Environmental groups say a state science and policy panel failed to fix problems tagged by whistleblowers that the state broke EPA rules in how it sets pollution caps for companies, and that now the state will continue to rubber stamp unlawful permits and harmful emissions.
The advisory panel had two industry votes to one environmental advocate vote, and rejected a recommendation to require modeling of expected pollution instead of more monitoring of pollution after the fact, the environmental groups said.
“It was incredibly disappointing to sit through hours of meetings and watch the slow train wreck of what ended up happening,” said Chandra Rosenthal, Rocky Mountain counsel for the nonprofit whistleblower defense group Public Employees for Environmental Responsibility.
“For over a decade, they had issued thousands of permits without any evidence” that the resulting pollution would stay below EPA limits for substances like nitrogen oxide and particulate matter, said Robert Ukeiley, who represented the environmental community on the panel for the Center for Biological Diversity. EPA rules are clear that a state’s promise to monitor pollution later is not enough justification to issue a permit, even for relatively small amounts of air pollution, he said.
“Monitoring a source after construction is a violation of the law as one can only monitor after a source is already constructed or modified,” Ukeiley argued in front of the panel, in a recommendation that was rejected. Besides, Ukeiley added, Colorado doesn’t have an adequate monitoring network in place for the so-called “minor source” permits.
Even one of the industrial representatives on the panel was mystified by the way the division released the panel’s recommendations for a public comment period. Attorney Chris Colclasure, representing industrial sources as part of the expert panel, said the division’s public release left out more detailed recommendations the panel agreed upon for the thresholds when modeling for nitrogen oxide would be required.
“These are major omissions,” Colclasure wrote in an email. “The panel made these recommendations for NOx and the public deserves to see them.”
One the whole, though, industry representatives on the panel and state Air Pollution Control Division regulators said the panel rightly recognized that Colorado already has much tougher permitting requirements than most other states. They say a big boost to modeling of expected pollution is not necessary when monitors never log actual violations of EPA-regulated emissions of individual substances like nitrogen oxide.
They say the panel’s vote for more post-permit monitoring of actual emissions will continue to improve regulation.
“It’s not a situation where we have any documented exceedances in the state,” said Colclasure. “We need to have a healthy environment and a healthy economy. It’s nice in Colorado that we have both. We can have an approach to air permitting that protects the public and also allows companies to do business here.”
Colclasure was relatively happy with the 50-page draft report of the panel first circulated by the division, though he does not understand why the state then cut out key points before sharing it with the public. (State officials responded: “The full report is available to anyone who requests it.”)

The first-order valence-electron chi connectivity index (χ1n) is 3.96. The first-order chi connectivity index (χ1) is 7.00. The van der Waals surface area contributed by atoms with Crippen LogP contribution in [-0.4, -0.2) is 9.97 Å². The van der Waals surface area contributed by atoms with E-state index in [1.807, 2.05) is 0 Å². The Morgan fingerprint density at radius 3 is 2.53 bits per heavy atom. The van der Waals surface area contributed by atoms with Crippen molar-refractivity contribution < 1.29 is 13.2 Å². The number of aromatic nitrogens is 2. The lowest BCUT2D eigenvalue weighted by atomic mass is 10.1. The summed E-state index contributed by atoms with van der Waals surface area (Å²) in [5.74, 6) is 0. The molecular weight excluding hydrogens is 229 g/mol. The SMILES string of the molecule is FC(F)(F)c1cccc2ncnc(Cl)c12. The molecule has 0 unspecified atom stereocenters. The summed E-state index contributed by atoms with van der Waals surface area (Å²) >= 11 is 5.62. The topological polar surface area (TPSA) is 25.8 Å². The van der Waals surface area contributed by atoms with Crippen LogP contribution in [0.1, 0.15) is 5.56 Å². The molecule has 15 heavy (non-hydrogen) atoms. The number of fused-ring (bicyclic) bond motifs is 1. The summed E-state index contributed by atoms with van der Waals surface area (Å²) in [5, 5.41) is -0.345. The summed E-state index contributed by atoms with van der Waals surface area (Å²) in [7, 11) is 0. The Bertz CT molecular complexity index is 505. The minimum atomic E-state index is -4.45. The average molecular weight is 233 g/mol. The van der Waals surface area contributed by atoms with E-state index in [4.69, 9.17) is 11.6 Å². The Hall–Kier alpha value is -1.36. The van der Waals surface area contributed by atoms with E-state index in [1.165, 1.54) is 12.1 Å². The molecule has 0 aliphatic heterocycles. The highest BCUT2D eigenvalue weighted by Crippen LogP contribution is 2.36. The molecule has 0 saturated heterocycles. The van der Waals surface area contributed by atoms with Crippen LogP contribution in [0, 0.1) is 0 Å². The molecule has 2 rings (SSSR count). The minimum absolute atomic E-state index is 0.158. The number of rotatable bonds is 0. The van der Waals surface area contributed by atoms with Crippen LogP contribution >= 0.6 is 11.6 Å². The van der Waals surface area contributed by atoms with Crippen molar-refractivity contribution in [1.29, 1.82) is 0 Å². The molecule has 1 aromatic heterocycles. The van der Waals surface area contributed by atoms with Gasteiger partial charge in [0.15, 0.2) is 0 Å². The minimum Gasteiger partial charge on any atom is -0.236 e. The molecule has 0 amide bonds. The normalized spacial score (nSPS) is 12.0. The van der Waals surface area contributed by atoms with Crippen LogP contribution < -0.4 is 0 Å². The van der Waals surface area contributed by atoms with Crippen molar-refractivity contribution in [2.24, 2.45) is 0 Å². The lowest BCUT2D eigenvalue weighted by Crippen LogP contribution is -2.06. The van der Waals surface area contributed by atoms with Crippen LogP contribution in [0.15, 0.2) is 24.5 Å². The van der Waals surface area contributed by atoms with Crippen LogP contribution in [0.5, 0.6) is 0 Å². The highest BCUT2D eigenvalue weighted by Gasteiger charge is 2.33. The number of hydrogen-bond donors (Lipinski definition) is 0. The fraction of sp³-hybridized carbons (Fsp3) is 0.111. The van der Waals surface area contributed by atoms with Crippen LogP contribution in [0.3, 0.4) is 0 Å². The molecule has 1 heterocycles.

The panel was one state reaction to complaints by air quality division internal whistleblowers in 2021 that Colorado was routinely flouting EPA rules in permitting industrial polluters that emitted relatively small amounts of regulated substances. The whistleblowers also complained division officials had overridden modeling to issue permits that would have allowed too much pollution. Other complaints said officials had conflicts of interest in helping approve permits for former clients when they worked in private practice.
The Colorado Department of Public Health and Environment, which oversees the air quality division, asked the state Attorney General’s Office to investigate the complaints, and AG Phil Weiser hired a private special counsel.
The counsel’s report said that while allegations of falsifying data to approve one permit weren’t supported, the investigators did call for reforming the state’s policy on whether to model “minor source” polluters before issuing a permit. They also agreed there was a conflict of interest in the department that went undisclosed.
“Modeling of minor sources is discretionary, but the law requires state permitting authorities to have a justified and enforceable means of ensuring all sources will not violate EPA’s health-based national ambient air quality standards,” the investigators’ report said.
The air quality division appointed the panel to make recommendations for change in modeling and monitoring permits.
The panel’s draft report, Ukeiley said, accepted the proposals of the division staff for “this complicated subjective process that may require modeling after you go through a bunch of guesswork.” Representing the environmental community, Ukeiley wanted “just to require modeling, because that’s the only tool that isn’t guesswork.”
Colclasure, one industry representative, countered that even under the new proposal, Colorado will be requiring permits for pollution sources emitting as little as 5 tons of regulated pollutants a year in some areas of the state. Other states set their permit thresholds at 25 tons or 40 tons, in similar cases, he said.
“We’re already more aggressive about regulating. So I don’t think Colorado needs to make itself so much more stringent,” he said.
The permit process changes recommended by the panel don’t need approval by the Air Quality Control Commission. Instead, the air quality division has now posted the draft recommendations and is taking feedback and holding public hearings, then will implement new rules later this year.